Michigan Mobility Challenge to address gaps in transportation services







Michigan Gov. Rick Snyder announced the $8 million project. From left is Kirk Steudle, director of the Michigan Department of Transportation, Snyder, Trevor Pawl of PlanetM and Jeff Mason of the Michigan Economic Development Corp.

Michigan-based projects that demonstrate innovative, technology-driven transportation solutions for mobility challenges soon could receive a financial boost from the state.

Michigan Gov. Rick Snyder announced last week that the state has allotted $8 million to help fund pilot transportation projects that focus on mobility challenges experienced by seniors, people with disabilities and veterans. The projects for the inaugural Michigan Mobility Challenge will be piloted in communities throughout the state and work with already-established services to enhance existing transportation networks.

Growth in the state

The call for projects comes as Michigan aims to be a leader in the advancement of innovative transportation options. The Legislature has reformed state law to provide a better framework for companies to operate and deploy connected and autonomous vehicles with transportation network companies. The state also has funded infrastructure to support such vehicles and has partnered with the private sector on facilities to increase mobility options and spur innovation in transportation.

“As the needs of residents change, we must develop creative solutions for addressing transit and infrastructure gaps that evolve with geographical shifts,” Kirk T. Steudle, director of the Michigan Department of Transportation, said in a statement Monday issuing the call for projects.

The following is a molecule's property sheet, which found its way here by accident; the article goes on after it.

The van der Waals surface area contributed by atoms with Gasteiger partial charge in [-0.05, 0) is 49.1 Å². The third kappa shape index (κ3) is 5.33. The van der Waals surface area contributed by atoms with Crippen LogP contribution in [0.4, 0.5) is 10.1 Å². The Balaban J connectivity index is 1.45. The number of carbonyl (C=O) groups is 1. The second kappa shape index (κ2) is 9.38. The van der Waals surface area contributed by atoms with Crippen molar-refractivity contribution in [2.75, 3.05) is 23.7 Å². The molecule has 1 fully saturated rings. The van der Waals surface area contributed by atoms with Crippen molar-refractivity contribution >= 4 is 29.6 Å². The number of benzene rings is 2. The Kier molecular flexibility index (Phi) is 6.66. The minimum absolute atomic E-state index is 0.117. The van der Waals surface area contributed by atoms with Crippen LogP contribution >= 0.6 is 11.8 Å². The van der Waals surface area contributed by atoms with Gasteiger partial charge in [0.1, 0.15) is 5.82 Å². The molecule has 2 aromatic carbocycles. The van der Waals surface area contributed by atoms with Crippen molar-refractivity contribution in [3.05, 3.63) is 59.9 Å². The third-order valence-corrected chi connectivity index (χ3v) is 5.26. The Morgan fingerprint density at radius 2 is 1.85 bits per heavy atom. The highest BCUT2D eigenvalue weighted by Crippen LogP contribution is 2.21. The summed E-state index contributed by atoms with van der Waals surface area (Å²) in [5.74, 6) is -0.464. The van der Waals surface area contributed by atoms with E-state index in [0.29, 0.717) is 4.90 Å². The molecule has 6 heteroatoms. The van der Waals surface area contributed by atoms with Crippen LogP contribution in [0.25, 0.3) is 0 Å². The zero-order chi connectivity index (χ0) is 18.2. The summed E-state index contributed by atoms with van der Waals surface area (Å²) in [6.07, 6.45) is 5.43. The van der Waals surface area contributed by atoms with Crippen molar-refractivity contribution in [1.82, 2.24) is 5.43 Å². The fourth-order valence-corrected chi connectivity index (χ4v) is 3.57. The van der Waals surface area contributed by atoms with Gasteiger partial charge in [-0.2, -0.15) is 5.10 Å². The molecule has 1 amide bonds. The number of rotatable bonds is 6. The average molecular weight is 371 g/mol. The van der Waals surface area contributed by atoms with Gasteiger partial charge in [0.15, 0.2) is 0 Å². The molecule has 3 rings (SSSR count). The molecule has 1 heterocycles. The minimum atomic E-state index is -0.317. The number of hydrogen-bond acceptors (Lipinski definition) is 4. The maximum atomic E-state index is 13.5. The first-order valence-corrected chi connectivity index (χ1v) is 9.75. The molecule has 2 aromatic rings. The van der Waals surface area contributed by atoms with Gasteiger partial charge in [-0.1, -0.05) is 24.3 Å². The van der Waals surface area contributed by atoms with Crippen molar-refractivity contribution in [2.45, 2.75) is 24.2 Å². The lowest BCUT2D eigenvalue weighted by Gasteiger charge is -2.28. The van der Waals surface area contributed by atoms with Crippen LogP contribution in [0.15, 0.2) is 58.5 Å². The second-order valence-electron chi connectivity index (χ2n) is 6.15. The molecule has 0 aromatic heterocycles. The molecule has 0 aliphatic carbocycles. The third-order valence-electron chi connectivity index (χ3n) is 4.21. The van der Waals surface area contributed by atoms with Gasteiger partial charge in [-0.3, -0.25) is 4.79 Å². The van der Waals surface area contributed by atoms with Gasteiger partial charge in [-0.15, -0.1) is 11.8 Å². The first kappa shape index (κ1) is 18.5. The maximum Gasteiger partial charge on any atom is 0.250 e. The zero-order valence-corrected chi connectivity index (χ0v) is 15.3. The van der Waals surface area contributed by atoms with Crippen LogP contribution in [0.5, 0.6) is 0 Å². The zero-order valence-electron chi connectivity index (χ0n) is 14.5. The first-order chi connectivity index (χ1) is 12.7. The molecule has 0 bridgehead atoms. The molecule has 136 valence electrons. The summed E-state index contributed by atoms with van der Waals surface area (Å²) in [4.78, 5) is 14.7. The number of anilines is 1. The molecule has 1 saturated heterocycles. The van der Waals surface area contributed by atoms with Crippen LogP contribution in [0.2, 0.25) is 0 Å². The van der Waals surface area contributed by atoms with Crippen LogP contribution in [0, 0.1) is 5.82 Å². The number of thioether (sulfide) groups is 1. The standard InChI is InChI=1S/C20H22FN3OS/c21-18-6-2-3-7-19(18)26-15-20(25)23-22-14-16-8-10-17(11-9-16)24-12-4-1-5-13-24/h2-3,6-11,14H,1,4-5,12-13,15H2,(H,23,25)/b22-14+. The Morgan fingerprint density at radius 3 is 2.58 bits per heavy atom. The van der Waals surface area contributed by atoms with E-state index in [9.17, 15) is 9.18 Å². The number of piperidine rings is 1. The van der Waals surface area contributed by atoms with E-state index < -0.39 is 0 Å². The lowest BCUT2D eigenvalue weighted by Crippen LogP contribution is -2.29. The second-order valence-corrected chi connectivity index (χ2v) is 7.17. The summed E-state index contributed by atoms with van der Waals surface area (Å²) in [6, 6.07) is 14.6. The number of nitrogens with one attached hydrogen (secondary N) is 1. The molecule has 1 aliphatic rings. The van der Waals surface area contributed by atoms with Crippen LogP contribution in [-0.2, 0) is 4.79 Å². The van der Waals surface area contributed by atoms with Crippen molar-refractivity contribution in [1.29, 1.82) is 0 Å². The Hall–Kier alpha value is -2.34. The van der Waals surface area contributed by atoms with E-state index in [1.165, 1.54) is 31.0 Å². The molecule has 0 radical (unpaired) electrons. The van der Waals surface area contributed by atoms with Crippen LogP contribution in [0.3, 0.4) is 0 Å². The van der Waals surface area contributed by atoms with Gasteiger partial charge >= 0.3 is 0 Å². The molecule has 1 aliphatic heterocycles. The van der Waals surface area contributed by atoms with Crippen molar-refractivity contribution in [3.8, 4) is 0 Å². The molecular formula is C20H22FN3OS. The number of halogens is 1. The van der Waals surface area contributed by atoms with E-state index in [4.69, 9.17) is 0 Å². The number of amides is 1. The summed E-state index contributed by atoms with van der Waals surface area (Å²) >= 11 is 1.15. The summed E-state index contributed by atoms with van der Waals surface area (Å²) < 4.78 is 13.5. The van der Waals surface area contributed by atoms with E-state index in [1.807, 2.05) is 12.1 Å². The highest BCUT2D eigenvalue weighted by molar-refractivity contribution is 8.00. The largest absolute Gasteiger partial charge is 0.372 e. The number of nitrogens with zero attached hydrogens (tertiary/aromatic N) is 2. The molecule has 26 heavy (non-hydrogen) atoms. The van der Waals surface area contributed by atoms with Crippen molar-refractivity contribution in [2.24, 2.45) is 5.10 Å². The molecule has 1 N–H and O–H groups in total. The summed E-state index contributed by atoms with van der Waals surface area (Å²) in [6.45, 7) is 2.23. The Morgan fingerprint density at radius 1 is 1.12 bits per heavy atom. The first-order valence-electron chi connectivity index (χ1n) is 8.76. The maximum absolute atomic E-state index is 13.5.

Jean Ruestman, project manager for the department, told Automotive News that gaps in transportation for seniors, disabled people and veterans are often left unaddressed because of lack of funding.

“There are these gaps where they can’t necessarily access what’s out there, or the services that are available don’t necessarily meet their needs,” Ruestman said. “The funding isn’t there to meet everybody’s needs.”

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Jeff Cranson, director of communications for the department, told Automotive News that the state’s frequent support of other mobility initiatives, including vehicle-to-infrastructure testing on regional buses, autonomous and self-driving transit, educational programs, lane detection and long-range transportation plans, has taken precedent throughout the governor’s tenure. Snyder was first elected in 2010.

Planet M, a partnership of mobility organizations, is another effort the state has announced to address problems facing certain populations, along with the American Center for Mobility.

“Michigan has an aging population. We’re going to see more challenges for mobility for seniors especially,” Cranson said. “The more we can do with transit options, the more we can do to provide mobility options.”

Ruestman compared the challenge to the Mobility on Demand Sandbox Program, a Federal Transit Administration initiative announced in 2016 that also allocated $8 million for public transportation projects. Ruestman said that similarly, Michigan’s program is not looking to conduct further research, but instead implement actionable plans.

“This is definitely an implementation, not a research project. We want to actually put services out there,” Ruestman said. “We want to take some of what’s been researched and put it into action.”

Roadblocks

The state’s push for mobility solutions does not come without challenges, including maintaining infrastructure, educating those who will be using the mobility services and incentivizing private-sector startups and companies to collaborate with public-sector transportation services.

Grants will be used to subsidize a portion of project demonstration services for a three- to six-month period for multiple projects costing less than $1 million each. The remainder of the costs will be covered by fares, local contributions and other funds, though Ruestman said the state was working out details as to how the funds would be allocated and does not yet have expectations for how many projects will be funded.

Ruestman said the department has been working on programs to educate businesses and medical facilities on how they can benefit from having or funding the services. In turn, this could help the projects stay financially sustainable without state government aid following the demonstration period.

“It’s obviously in their interest to achieve sustainability,” Cranson said.

Proposals are due July 16 to [email protected]

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